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A Randomized Controlled Trial of a Tailored Group Smoking Cessation Intervention for HIV-Infected Smokers

Moadel, Alyson B. PhD*; Bernstein, Steven L. MD; Mermelstein, Robin J. PhD; Arnsten, Julia H. MD, MPH§; Dolce, Eileen H. PA; Shuter, Jonathan MD

JAIDS Journal of Acquired Immune Deficiency Syndromes: October 1st, 2012 - Volume 61 - Issue 2 - p 208–215
doi: 10.1097/QAI.0b013e3182645679
Clinical Science

Background: More than half of the persons living with human immunodeficiency virus (HIV; PLWH) in the US smoke cigarettes, and tobacco use is responsible for considerable morbidity and mortality in this group. Little is known about the efficacy of tobacco treatment strategies in PLWH.

Design: Randomized controlled trial comparing Positively Smoke Free (PSF), an intensive group-therapy intervention targeting HIV-infected smokers, to standard care.

Methods: A cohort of 145 PLWH smokers, recruited from an HIV-care center in the Bronx, New York, were randomized 1:1 into the PSF program or standard care. All were offered a 3-month supply of nicotine replacement therapy. PSF is an 8-session program tailored to address the needs and concerns of HIV-infected smokers. The sessions were cofacilitated by a graduate student and an HIV-infected peer. The primary outcome was biochemically confirmed, 7-day point-prevalence abstinence at 3 months.

Results: In the intention-to-treat analysis, PSF condition subjects had nearly double the quit rate of controls (19.2% vs. 9.7%, P = 0.11). In the complete case, as-treated analysis, assignment to PSF was associated with increased odds of quitting (odds ratioadj 3.55, 95% confidence interval 1.04 to 12.0). Latino ethnicity and lower loneliness score were predictive of abstinence. The subjects in the PSF condition exhibited significant decreases in daily cigarette consumption and significant increases in self-efficacy and in motivation to quit. Attendance of ≥7 sessions was associated with higher quit rates.

Conclusions: These findings suggest a positive effect of PSF on cessation rates in PLWH smokers. Loneliness and self-efficacy are influential factors in the smoking behaviors of PLWH.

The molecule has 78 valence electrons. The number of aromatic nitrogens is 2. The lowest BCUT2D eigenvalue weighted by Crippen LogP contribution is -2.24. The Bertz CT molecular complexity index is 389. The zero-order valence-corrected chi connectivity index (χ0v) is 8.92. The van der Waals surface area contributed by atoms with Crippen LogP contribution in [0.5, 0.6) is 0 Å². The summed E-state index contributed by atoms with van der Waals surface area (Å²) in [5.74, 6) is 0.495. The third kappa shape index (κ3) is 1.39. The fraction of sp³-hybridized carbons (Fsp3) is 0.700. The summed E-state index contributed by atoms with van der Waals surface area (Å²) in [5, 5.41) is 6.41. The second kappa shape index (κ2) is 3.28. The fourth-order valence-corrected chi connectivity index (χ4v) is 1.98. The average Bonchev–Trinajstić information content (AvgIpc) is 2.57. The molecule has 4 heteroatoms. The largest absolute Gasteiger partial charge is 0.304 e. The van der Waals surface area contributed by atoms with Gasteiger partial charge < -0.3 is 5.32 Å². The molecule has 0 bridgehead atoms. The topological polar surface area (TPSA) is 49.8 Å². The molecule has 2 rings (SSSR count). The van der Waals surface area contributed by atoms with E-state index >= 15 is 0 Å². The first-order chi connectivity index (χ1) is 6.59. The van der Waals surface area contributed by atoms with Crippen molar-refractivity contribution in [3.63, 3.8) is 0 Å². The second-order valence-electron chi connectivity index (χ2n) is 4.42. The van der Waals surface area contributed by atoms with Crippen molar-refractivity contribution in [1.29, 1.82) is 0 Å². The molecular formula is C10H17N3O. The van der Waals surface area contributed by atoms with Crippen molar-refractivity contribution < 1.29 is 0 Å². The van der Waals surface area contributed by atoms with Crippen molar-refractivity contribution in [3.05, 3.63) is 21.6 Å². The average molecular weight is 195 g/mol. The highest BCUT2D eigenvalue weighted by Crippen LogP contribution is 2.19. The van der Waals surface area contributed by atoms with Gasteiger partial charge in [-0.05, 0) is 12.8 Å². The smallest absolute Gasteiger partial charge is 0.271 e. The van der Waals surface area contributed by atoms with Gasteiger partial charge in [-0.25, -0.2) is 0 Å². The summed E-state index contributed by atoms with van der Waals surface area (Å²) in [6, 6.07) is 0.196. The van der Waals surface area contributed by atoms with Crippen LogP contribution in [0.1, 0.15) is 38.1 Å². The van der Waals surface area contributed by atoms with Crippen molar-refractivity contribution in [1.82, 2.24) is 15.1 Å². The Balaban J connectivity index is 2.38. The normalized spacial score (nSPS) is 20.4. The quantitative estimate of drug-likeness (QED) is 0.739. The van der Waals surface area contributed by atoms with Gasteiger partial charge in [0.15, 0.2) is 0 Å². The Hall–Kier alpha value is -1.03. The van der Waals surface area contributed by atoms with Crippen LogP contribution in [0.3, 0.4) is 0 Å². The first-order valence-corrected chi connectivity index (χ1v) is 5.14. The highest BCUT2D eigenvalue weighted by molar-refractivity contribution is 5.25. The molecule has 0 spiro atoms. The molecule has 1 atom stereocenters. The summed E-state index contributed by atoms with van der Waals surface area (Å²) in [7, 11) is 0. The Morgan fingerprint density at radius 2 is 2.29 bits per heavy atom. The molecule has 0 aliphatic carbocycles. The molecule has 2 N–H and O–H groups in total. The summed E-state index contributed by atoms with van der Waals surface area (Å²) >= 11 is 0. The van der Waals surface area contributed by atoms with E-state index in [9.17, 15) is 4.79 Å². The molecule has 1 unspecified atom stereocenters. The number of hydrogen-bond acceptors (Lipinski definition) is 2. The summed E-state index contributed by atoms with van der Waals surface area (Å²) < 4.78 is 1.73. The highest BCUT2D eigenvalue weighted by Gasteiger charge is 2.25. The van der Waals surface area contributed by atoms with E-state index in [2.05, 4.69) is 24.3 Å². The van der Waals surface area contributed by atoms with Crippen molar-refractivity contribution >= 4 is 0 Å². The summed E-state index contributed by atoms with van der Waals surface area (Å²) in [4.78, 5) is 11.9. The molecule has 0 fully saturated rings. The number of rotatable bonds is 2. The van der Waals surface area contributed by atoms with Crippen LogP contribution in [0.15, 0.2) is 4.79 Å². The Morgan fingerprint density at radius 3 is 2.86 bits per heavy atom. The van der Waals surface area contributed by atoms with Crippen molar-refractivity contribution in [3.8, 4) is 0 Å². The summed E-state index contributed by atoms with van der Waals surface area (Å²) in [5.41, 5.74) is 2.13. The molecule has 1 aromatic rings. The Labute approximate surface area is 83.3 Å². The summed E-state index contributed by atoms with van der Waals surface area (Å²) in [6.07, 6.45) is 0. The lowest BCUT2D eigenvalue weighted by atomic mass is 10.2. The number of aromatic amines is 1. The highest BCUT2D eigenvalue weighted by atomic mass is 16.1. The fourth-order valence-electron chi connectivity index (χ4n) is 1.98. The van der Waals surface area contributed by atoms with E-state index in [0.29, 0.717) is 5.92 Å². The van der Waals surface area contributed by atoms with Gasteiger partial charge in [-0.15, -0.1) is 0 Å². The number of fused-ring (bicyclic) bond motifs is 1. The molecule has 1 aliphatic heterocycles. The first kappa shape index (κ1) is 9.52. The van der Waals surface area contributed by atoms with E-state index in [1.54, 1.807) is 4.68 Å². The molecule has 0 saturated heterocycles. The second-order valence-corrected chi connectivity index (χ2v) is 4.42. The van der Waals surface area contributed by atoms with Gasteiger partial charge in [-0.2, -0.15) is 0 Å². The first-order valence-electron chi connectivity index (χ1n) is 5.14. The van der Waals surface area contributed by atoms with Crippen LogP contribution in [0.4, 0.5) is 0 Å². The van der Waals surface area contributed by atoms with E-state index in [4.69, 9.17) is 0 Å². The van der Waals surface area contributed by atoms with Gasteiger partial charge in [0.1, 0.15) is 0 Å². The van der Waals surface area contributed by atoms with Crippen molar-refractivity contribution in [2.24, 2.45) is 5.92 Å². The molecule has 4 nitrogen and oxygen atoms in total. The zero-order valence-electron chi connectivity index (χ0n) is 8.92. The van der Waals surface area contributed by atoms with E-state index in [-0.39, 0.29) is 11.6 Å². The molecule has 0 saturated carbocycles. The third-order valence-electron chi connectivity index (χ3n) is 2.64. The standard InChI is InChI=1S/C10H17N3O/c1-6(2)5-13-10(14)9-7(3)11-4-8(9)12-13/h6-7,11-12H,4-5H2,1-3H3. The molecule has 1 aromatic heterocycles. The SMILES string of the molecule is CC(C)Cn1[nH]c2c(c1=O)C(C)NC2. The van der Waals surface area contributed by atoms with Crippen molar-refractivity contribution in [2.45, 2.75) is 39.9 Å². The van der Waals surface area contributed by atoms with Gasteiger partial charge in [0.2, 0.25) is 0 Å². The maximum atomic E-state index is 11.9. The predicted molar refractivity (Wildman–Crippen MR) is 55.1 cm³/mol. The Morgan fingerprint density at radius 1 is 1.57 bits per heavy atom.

*Department of Epidemiology and Population Health, Albert Einstein College of Medicine, Albert Einstein Cancer Center, Bronx, NY

Department of Emergency Medicine, Yale University School of Medicine, New Haven, CT

Department of Psychology, Institute for Health Research and Policy, University of Illinois at Chicago, Chicago, IL

§Department of Medicine, Division of General Internal Medicine, Montefiore Medical Center and the Albert Einstein College of Medicine, Bronx, NY

Department of Medicine, AIDS Center and Division of Infectious Diseases, Montefiore Medical Center and the Albert Einstein College of Medicine, Bronx, NY.

Correspondence to: Jonathan Shuter, MD, Montefiore Medical Center AIDS Center, 111 E 210th Street, Bronx, NY 10467, 718-920-7845 (o), (e-mail:

Supported by grant R21 DA023362 from the National Institutes of Health/National Institute on Drug Abuse. It was also supported by the Clinical Core of the Center for AIDS Research at the Albert Einstein College of Medicine and Montefiore Medical Center funded by the National Institutes of Health (NIH AI-51519).

Dr. Shuter has received grant support from the American Legacy Foundation and the Abbott Laboratories Investigator Initiated Research Program.

All other authors have no conflicts of interest to disclose.

This trial is registered with, trial number NCT01106638.

Received April 4, 2012

Accepted June 12, 2012

© 2012 by Lippincott Williams & Wilkins